NORTH ADAMS — Rats, months of uncollected garbage, faulty heating and electrical systems, roof leaks, mold and more prompted city regulators to condemn an eight-unit High Street apartment complex Wednesday afternoon.

Sources who asked to remain anonymous say the apartments at 35-37 High St. had been "unlivable" for months, but it took numerous reports, reaching all the way to Mayor Richard J. Alcombright, before a 3 p.m. city inspection confirmed the circumstances.

It resulted in the condemnation of the building and prompt efforts to relocate the affected tenants.

A total of 24 people — 13 of them children — were living inside the eight units.

As of Wednesday night, sources told The Eagle that all but one of these families had found places to stay with friends or family or at local motels.

The owner of 35-37 High St., Christopher Bonnivier, put the apartments up for sale on the website two weeks ago. The asking price was $249,000.

Now, according to North Adams officials, he's working with the city to do what needs to be done to reopen the apartments.

"My impressions from our meetings [with Bonnivier] this afternoon was that he was going to get contractors to make the necessary repairs," said North Adams Fire Chief Steven Meranti.


Meranti said he and members of the health and building departments inspected the apartments Wednesday in response to complaints from one of the tenants. All parties concluded that the building should be condemned.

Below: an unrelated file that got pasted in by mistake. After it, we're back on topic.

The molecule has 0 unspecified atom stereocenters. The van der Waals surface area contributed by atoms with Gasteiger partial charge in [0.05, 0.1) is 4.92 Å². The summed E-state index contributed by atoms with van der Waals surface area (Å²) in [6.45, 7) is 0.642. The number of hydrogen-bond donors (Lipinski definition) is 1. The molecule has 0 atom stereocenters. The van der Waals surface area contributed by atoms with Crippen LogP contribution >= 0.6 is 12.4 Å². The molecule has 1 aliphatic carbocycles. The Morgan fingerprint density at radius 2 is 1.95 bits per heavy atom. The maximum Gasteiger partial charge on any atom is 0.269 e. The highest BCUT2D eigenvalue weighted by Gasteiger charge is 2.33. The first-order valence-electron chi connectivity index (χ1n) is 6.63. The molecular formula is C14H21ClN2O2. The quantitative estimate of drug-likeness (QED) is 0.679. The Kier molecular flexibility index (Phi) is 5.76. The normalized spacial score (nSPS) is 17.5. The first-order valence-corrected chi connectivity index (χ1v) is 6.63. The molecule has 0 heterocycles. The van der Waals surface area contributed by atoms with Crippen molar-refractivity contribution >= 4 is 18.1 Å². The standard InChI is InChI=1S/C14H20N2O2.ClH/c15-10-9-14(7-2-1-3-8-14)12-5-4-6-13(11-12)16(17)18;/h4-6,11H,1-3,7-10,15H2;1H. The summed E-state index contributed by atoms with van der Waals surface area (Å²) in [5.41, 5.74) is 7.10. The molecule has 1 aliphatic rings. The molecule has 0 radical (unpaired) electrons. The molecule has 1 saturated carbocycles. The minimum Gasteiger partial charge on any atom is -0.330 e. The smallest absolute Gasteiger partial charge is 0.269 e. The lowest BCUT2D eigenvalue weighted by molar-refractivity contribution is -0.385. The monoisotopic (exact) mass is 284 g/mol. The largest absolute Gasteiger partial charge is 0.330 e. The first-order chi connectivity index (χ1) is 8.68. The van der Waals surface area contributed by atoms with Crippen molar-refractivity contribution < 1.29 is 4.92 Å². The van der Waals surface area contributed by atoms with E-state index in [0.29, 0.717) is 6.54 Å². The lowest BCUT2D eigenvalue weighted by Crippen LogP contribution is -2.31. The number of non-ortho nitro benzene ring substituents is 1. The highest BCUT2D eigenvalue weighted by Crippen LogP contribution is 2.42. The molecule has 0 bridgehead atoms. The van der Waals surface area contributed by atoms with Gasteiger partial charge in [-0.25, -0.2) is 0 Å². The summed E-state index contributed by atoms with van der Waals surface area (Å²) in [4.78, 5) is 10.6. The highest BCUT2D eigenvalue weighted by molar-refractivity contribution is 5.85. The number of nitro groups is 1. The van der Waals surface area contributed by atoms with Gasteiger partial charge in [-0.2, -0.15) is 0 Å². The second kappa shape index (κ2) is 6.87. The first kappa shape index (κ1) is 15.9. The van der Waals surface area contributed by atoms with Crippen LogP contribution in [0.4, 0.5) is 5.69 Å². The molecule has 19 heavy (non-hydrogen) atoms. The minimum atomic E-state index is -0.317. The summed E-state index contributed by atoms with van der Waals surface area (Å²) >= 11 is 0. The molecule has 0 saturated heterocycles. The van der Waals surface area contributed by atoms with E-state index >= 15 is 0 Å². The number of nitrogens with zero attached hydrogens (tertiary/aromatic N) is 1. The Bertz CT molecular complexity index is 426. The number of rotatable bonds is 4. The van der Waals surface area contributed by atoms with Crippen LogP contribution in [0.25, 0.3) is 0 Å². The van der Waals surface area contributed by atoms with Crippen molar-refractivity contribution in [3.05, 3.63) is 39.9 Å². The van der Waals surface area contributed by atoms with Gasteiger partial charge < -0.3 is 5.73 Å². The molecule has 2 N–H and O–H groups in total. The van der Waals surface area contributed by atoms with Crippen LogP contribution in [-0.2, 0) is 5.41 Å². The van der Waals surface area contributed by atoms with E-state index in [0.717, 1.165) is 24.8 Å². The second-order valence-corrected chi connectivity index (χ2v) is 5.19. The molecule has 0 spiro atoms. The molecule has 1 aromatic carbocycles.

City Administrator Michael Canales added, "The owner has pledged to work with the city and tenants to address the issues that have been identified."

Sources say plenty of red flags presented themselves at the High Street complex prior to the inspection. Recently, the tenants went several days without hot water before the Fire Department compelled Bonnivier to turn it back on.

Additionally, many of the units lacked certificates of occupancy, and much unlicensed work had been performed on the premises, leading to a variety of issues, sources said.

The same sources told The Eagle they were skeptical that the building would be reopened for occupancy anytime in the near future.

The First Baptist Church of North Adams is assisting in relocating one of the tenants. Meanwhile, Meranti said tenants will be permitted free access to the building "in the daylight hours" to move their belongings from the premises.

"The utilities have been disconnected from the building, so it's secure," Meranti said.

Sources say the rent being charged tenants who lived there varied between units but ranged from around $900 to more than $1,200.

Contact Phil Demers at 413-496-6214.